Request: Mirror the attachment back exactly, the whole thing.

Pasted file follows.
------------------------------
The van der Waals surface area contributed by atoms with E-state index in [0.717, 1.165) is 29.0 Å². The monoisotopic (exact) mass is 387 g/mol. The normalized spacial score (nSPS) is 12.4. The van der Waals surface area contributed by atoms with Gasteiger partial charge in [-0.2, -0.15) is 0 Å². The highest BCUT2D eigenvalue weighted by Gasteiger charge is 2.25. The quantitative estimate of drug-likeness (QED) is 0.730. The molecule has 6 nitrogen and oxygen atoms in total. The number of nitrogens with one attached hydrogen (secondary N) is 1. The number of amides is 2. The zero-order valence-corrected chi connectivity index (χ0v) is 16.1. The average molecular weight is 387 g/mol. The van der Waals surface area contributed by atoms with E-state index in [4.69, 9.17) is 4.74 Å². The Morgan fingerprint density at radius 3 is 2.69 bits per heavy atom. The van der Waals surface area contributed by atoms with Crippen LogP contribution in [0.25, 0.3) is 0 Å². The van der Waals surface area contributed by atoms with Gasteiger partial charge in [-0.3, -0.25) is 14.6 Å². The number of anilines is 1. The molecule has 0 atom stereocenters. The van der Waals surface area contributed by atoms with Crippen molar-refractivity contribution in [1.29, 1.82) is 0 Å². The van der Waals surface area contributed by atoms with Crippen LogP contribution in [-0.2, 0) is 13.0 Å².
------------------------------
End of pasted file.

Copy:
The van der Waals surface area contributed by atoms with E-state index in [0.717, 1.165) is 29.0 Å². The monoisotopic (exact) mass is 387 g/mol. The normalized spacial score (nSPS) is 12.4. The van der Waals surface area contributed by atoms with Gasteiger partial charge in [-0.2, -0.15) is 0 Å². The highest BCUT2D eigenvalue weighted by Gasteiger charge is 2.25. The quantitative estimate of drug-likeness (QED) is 0.730. The molecule has 6 nitrogen and oxygen atoms in total. The number of nitrogens with one attached hydrogen (secondary N) is 1. The number of amides is 2. The zero-order valence-corrected chi connectivity index (χ0v) is 16.1. The average molecular weight is 387 g/mol. The van der Waals surface area contributed by atoms with E-state index in [4.69, 9.17) is 4.74 Å². The Morgan fingerprint density at radius 3 is 2.69 bits per heavy atom. The van der Waals surface area contributed by atoms with Crippen LogP contribution in [0.25, 0.3) is 0 Å². The van der Waals surface area contributed by atoms with Gasteiger partial charge in [-0.3, -0.25) is 14.6 Å². The number of anilines is 1. The molecule has 0 atom stereocenters. The van der Waals surface area contributed by atoms with Crippen molar-refractivity contribution in [1.29, 1.82) is 0 Å². The van der Waals surface area contributed by atoms with Crippen LogP contribution in [-0.2, 0) is 13.0 Å².